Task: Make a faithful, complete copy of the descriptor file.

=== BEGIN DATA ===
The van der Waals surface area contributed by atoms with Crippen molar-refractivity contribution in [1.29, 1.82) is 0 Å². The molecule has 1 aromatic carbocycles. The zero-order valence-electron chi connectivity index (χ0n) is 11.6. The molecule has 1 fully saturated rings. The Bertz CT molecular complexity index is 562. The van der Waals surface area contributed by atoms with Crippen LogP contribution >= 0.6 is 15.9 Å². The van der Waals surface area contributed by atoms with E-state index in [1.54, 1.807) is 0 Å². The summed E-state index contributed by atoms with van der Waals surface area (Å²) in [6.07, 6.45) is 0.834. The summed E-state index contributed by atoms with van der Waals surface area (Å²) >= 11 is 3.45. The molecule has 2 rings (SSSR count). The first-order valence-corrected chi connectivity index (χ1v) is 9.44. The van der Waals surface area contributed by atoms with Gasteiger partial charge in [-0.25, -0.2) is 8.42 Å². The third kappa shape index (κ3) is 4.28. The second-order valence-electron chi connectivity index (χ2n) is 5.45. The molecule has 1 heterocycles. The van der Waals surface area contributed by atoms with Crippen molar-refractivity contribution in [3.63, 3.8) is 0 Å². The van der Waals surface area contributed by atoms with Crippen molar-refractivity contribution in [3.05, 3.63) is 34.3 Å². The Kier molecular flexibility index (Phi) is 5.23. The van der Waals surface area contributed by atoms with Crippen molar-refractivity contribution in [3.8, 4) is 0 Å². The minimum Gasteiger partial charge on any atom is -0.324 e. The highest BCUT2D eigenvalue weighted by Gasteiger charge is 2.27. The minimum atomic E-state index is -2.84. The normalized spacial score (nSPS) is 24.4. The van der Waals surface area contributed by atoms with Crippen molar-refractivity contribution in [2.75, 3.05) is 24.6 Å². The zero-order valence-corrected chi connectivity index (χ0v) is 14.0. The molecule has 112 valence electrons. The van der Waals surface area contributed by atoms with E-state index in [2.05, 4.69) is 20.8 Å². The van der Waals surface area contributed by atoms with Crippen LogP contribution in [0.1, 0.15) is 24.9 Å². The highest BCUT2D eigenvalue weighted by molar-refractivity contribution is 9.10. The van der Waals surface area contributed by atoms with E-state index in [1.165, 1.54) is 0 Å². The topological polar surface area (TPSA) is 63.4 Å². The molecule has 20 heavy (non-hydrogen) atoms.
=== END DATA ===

The van der Waals surface area contributed by atoms with Crippen molar-refractivity contribution in [1.29, 1.82) is 0 Å². The molecule has 1 aromatic carbocycles. The zero-order valence-electron chi connectivity index (χ0n) is 11.6. The molecule has 1 fully saturated rings. The Bertz CT molecular complexity index is 562. The van der Waals surface area contributed by atoms with Crippen LogP contribution >= 0.6 is 15.9 Å². The van der Waals surface area contributed by atoms with E-state index in [1.54, 1.807) is 0 Å². The summed E-state index contributed by atoms with van der Waals surface area (Å²) in [6.07, 6.45) is 0.834. The summed E-state index contributed by atoms with van der Waals surface area (Å²) >= 11 is 3.45. The molecule has 2 rings (SSSR count). The first-order valence-corrected chi connectivity index (χ1v) is 9.44. The van der Waals surface area contributed by atoms with Gasteiger partial charge in [-0.25, -0.2) is 8.42 Å². The third kappa shape index (κ3) is 4.28. The second-order valence-electron chi connectivity index (χ2n) is 5.45. The molecule has 1 heterocycles. The van der Waals surface area contributed by atoms with Crippen molar-refractivity contribution in [3.63, 3.8) is 0 Å². The van der Waals surface area contributed by atoms with Crippen molar-refractivity contribution in [3.05, 3.63) is 34.3 Å². The Kier molecular flexibility index (Phi) is 5.23. The van der Waals surface area contributed by atoms with Crippen molar-refractivity contribution in [3.8, 4) is 0 Å². The minimum Gasteiger partial charge on any atom is -0.324 e. The highest BCUT2D eigenvalue weighted by Gasteiger charge is 2.27. The minimum atomic E-state index is -2.84. The normalized spacial score (nSPS) is 24.4. The van der Waals surface area contributed by atoms with Crippen molar-refractivity contribution in [2.75, 3.05) is 24.6 Å². The zero-order valence-corrected chi connectivity index (χ0v) is 14.0. The molecule has 112 valence electrons. The van der Waals surface area contributed by atoms with E-state index in [2.05, 4.69) is 20.8 Å². The van der Waals surface area contributed by atoms with Crippen LogP contribution in [0.1, 0.15) is 24.9 Å². The highest BCUT2D eigenvalue weighted by molar-refractivity contribution is 9.10. The van der Waals surface area contributed by atoms with E-state index in [1.165, 1.54) is 0 Å². The topological polar surface area (TPSA) is 63.4 Å². The molecule has 20 heavy (non-hydrogen) atoms.